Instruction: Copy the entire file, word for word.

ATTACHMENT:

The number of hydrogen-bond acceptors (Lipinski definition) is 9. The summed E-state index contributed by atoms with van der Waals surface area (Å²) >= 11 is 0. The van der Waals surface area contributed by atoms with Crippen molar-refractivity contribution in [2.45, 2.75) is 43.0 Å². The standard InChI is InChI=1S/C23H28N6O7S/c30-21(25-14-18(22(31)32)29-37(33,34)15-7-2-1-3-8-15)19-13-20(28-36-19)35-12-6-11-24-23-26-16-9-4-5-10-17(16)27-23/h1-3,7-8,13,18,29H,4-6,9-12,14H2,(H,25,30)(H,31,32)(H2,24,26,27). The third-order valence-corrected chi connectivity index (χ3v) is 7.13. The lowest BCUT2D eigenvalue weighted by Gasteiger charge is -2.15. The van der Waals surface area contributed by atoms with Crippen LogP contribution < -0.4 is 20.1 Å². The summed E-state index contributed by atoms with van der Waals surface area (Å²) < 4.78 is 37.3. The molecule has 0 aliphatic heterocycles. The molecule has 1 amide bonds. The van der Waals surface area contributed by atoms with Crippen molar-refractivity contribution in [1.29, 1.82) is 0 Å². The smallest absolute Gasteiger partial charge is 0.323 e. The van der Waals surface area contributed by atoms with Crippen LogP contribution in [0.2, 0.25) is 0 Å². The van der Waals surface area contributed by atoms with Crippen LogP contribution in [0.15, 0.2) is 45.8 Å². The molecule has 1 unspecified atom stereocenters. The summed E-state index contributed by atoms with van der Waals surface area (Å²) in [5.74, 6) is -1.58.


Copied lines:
The number of hydrogen-bond acceptors (Lipinski definition) is 9. The summed E-state index contributed by atoms with van der Waals surface area (Å²) >= 11 is 0. The van der Waals surface area contributed by atoms with Crippen molar-refractivity contribution in [2.45, 2.75) is 43.0 Å². The standard InChI is InChI=1S/C23H28N6O7S/c30-21(25-14-18(22(31)32)29-37(33,34)15-7-2-1-3-8-15)19-13-20(28-36-19)35-12-6-11-24-23-26-16-9-4-5-10-17(16)27-23/h1-3,7-8,13,18,29H,4-6,9-12,14H2,(H,25,30)(H,31,32)(H2,24,26,27). The third-order valence-corrected chi connectivity index (χ3v) is 7.13. The lowest BCUT2D eigenvalue weighted by Gasteiger charge is -2.15. The van der Waals surface area contributed by atoms with Crippen LogP contribution < -0.4 is 20.1 Å². The summed E-state index contributed by atoms with van der Waals surface area (Å²) < 4.78 is 37.3. The molecule has 0 aliphatic heterocycles. The molecule has 1 amide bonds. The van der Waals surface area contributed by atoms with Crippen molar-refractivity contribution in [1.29, 1.82) is 0 Å². The smallest absolute Gasteiger partial charge is 0.323 e. The van der Waals surface area contributed by atoms with Crippen LogP contribution in [0.2, 0.25) is 0 Å². The van der Waals surface area contributed by atoms with Crippen LogP contribution in [0.15, 0.2) is 45.8 Å². The molecule has 1 unspecified atom stereocenters. The summed E-state index contributed by atoms with van der Waals surface area (Å²) in [5.74, 6) is -1.58.